Let's just say that our hike back was somewhat less peaceful for me. No mountain lions to be seen though.
Later, we decided to actually run some trails. I was still a bit freaked out, and almost bailed, but Ed promised an easy run, so I decided to give it a try. He really picked the perfect "training wheels" run for me. Flat, easy, open.
And the scenery? Not to be beat. It was spectacular, and it reminded me that I do love trails and being in nature.
It was exactly what we needed - a cool (okay, freezing!), run in the mountains, with nary a cactus in sight.
After our trail success in Flagstaff, we decided to try to go 2 for 2 and hit up the Sedona trails on our way home. While definitively more of a desert than Flagstaff, it was in the cool 60s and has some of the most spectacular scenery imaginable.
We decided to run/hike around Bell Rock and Courthouse rock, a 4ish mile route that promised to be not too tricky and very pretty. The first half was amazing. We were running on a beautiful singletrack through a meadowy area, in the shadow of these red rock giants, and loving life.
About halfway through, though, the trail got a bit more technical, with more rocks and bushes, and I started working that there was a mountain lion around every turn (because I'm awesome like that). I did pretty well hiding it from Ed though, and we still enjoyed the amazing vistas.
I've mentioned this before, but so much of Arizona has this "alien" quality to it - like being on another planet.
At the same time, though, it's so familiar from stories and shows about the Old West. This is truly that wild west from hundreds of years ago, and it feels pretty special to be there among it all.
After we finished the loop, Ed wanted to climb up Bell Rock a bit.
I played along for a while, but soon it went beyond my comfort zone, so I gave Ed my blessing and stayed behind. Now, seeing him ascend this rock definitely scared me a bit, especially once I couldn't see him any more, but I trusted him, and my trust was (pretty) well founded. And, he got to enjoy views like these:
While I'd enjoyed my little perch, I'd eventually headed down a little ways to an area with a few more people, and just sat and reflected on the perfection of this weekend, and of this day. This spot on Bell Rock was definitely one that I could see myself returning to often, just to soak up this view.
Ed eventually returned and, together, we sat for just a bit longer. Feeling thankful for a weekend that was just a little like the ones we used to have. Full of dirt and sweat and good conversations.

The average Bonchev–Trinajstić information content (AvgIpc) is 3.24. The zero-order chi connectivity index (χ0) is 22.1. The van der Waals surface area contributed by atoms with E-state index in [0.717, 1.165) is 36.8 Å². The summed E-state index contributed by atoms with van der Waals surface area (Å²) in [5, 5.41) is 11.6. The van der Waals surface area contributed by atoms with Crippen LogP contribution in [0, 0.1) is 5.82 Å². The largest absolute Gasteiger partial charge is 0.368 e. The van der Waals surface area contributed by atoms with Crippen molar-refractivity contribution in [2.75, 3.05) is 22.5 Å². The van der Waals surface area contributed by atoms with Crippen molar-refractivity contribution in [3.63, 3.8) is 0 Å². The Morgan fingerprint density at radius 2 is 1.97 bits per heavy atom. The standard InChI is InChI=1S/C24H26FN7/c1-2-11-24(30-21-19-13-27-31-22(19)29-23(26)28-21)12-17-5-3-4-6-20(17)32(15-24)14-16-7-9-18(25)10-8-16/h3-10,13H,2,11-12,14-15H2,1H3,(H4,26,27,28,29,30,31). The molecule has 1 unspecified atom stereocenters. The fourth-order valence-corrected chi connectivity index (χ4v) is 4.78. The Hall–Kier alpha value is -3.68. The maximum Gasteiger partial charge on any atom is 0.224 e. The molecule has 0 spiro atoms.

Of all the trail experiences since we've moved. This one has been the best.
And, after I high like that, it surely follows that there will be a low. A soul crushing, demoralizing low. This hike was that for me. This was the one I wisely turned down in August, but after such a good last trail experience, and with the weather now on our side, I decided I could handle it.
Ends up? I was completely wrong. The truth of the matter is, I suck on technical trails. So when an entire trail is entirely technical, I spend the whole thing in a state of stress and frustration. Going up wasn't so bad, but coming down was a nightmare. It didn't help that the trail was very, very full of people who we passed going up, but who now were flying by me as we headed back down.
I think what was really the sticking point was that, after all the work and struggle getting up there, the view was, well brown desert. Not a surprise, really, but it so didn't feel worth it, especially knowing what was coming on our descent.
So, this was another hike where our conversation dwindled to nothing, as I spent all of my mental energy carefully trying not to slip on the rocks and feeling totally incompetent. What Ed and I love about trails together, is it usually seems to spark these conversations that we never have otherwise, like it taps into some level of our consciousness that we normally keep quiet. It is one of our favorite things. But with a trail like this, it seems to go the other way. Where we can't talk about anything. It was another run where things ended in tears (me) and frustration (him).
Sedona in Winter:
To end on a positive, our last real trail experience was pretty wonderful. Our friend Bill and Jenny came to visit, and we took them up to Sedona, which was having it's first snow.
While cold, it was pretty magical.
We did the Bell Rock hike again, but this time up and around it, instead of during the full loop.
While it was cold, it was just beautiful, and a wonderful, wonderful experience.
So, in a nutshell, that is what has been going on with me in the trail running world. I'm trying to work past my fear for this big unknown, these desert trails, and not let myself get too scared by the many creatures and tricky terrain that has been blocking my efforts. But, I'm also trying not to be too hard on myself, either. I know I still love trails. It will just be hard to ever forget the trails of California and not compare Arizona to what I used to know.
Have you ever had to move someplace or visited somewhere outside of your trail comfort zone? Did you love it or hate it?